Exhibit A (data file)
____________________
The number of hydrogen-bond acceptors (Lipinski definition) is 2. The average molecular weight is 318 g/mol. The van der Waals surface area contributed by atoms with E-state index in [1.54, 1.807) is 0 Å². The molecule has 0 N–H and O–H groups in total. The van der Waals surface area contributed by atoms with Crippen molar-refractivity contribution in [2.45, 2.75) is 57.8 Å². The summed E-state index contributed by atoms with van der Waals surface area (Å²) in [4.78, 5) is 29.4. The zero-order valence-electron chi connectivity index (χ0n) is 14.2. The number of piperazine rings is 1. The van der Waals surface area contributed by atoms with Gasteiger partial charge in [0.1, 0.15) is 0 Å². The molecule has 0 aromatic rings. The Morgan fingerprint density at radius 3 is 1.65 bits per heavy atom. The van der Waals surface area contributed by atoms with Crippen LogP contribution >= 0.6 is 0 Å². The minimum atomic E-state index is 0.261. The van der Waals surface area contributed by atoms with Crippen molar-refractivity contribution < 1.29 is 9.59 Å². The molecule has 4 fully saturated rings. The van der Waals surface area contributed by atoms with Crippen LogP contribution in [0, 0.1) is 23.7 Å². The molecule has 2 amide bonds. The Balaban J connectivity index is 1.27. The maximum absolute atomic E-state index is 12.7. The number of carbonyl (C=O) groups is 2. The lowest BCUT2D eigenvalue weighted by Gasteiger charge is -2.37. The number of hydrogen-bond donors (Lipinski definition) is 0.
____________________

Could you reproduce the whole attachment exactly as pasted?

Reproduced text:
The number of hydrogen-bond acceptors (Lipinski definition) is 2. The average molecular weight is 318 g/mol. The van der Waals surface area contributed by atoms with E-state index in [1.54, 1.807) is 0 Å². The molecule has 0 N–H and O–H groups in total. The van der Waals surface area contributed by atoms with Crippen molar-refractivity contribution in [2.45, 2.75) is 57.8 Å². The summed E-state index contributed by atoms with van der Waals surface area (Å²) in [4.78, 5) is 29.4. The zero-order valence-electron chi connectivity index (χ0n) is 14.2. The number of piperazine rings is 1. The van der Waals surface area contributed by atoms with Gasteiger partial charge in [0.1, 0.15) is 0 Å². The molecule has 0 aromatic rings. The Morgan fingerprint density at radius 3 is 1.65 bits per heavy atom. The van der Waals surface area contributed by atoms with Crippen LogP contribution >= 0.6 is 0 Å². The minimum atomic E-state index is 0.261. The van der Waals surface area contributed by atoms with Crippen molar-refractivity contribution < 1.29 is 9.59 Å². The molecule has 4 fully saturated rings. The van der Waals surface area contributed by atoms with Crippen LogP contribution in [0, 0.1) is 23.7 Å². The molecule has 2 amide bonds. The Balaban J connectivity index is 1.27. The maximum absolute atomic E-state index is 12.7. The number of carbonyl (C=O) groups is 2. The lowest BCUT2D eigenvalue weighted by Gasteiger charge is -2.37. The number of hydrogen-bond donors (Lipinski definition) is 0.